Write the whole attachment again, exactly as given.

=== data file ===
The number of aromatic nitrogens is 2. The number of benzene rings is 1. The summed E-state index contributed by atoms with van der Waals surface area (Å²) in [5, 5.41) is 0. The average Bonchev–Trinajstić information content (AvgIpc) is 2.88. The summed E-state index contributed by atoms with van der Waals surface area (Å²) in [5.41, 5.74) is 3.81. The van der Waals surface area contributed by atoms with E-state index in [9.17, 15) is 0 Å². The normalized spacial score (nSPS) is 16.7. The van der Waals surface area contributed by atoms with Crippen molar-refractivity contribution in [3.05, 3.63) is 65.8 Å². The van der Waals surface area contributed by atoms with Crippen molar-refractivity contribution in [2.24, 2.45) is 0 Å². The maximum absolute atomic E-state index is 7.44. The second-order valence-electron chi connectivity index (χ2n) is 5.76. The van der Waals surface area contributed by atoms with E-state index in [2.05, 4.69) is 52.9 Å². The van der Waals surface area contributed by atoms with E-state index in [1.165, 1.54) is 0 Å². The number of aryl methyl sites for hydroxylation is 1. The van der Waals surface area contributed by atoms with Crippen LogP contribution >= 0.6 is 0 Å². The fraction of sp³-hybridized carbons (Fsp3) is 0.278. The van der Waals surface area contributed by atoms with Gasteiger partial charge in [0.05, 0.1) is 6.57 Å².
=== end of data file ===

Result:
The number of aromatic nitrogens is 2. The number of benzene rings is 1. The summed E-state index contributed by atoms with van der Waals surface area (Å²) in [5, 5.41) is 0. The average Bonchev–Trinajstić information content (AvgIpc) is 2.88. The summed E-state index contributed by atoms with van der Waals surface area (Å²) in [5.41, 5.74) is 3.81. The van der Waals surface area contributed by atoms with E-state index in [9.17, 15) is 0 Å². The normalized spacial score (nSPS) is 16.7. The van der Waals surface area contributed by atoms with Crippen molar-refractivity contribution in [3.05, 3.63) is 65.8 Å². The van der Waals surface area contributed by atoms with Crippen molar-refractivity contribution in [2.24, 2.45) is 0 Å². The maximum absolute atomic E-state index is 7.44. The second-order valence-electron chi connectivity index (χ2n) is 5.76. The van der Waals surface area contributed by atoms with E-state index in [2.05, 4.69) is 52.9 Å². The van der Waals surface area contributed by atoms with E-state index in [1.165, 1.54) is 0 Å². The number of aryl methyl sites for hydroxylation is 1. The van der Waals surface area contributed by atoms with Crippen LogP contribution >= 0.6 is 0 Å². The fraction of sp³-hybridized carbons (Fsp3) is 0.278. The van der Waals surface area contributed by atoms with Gasteiger partial charge in [0.05, 0.1) is 6.57 Å².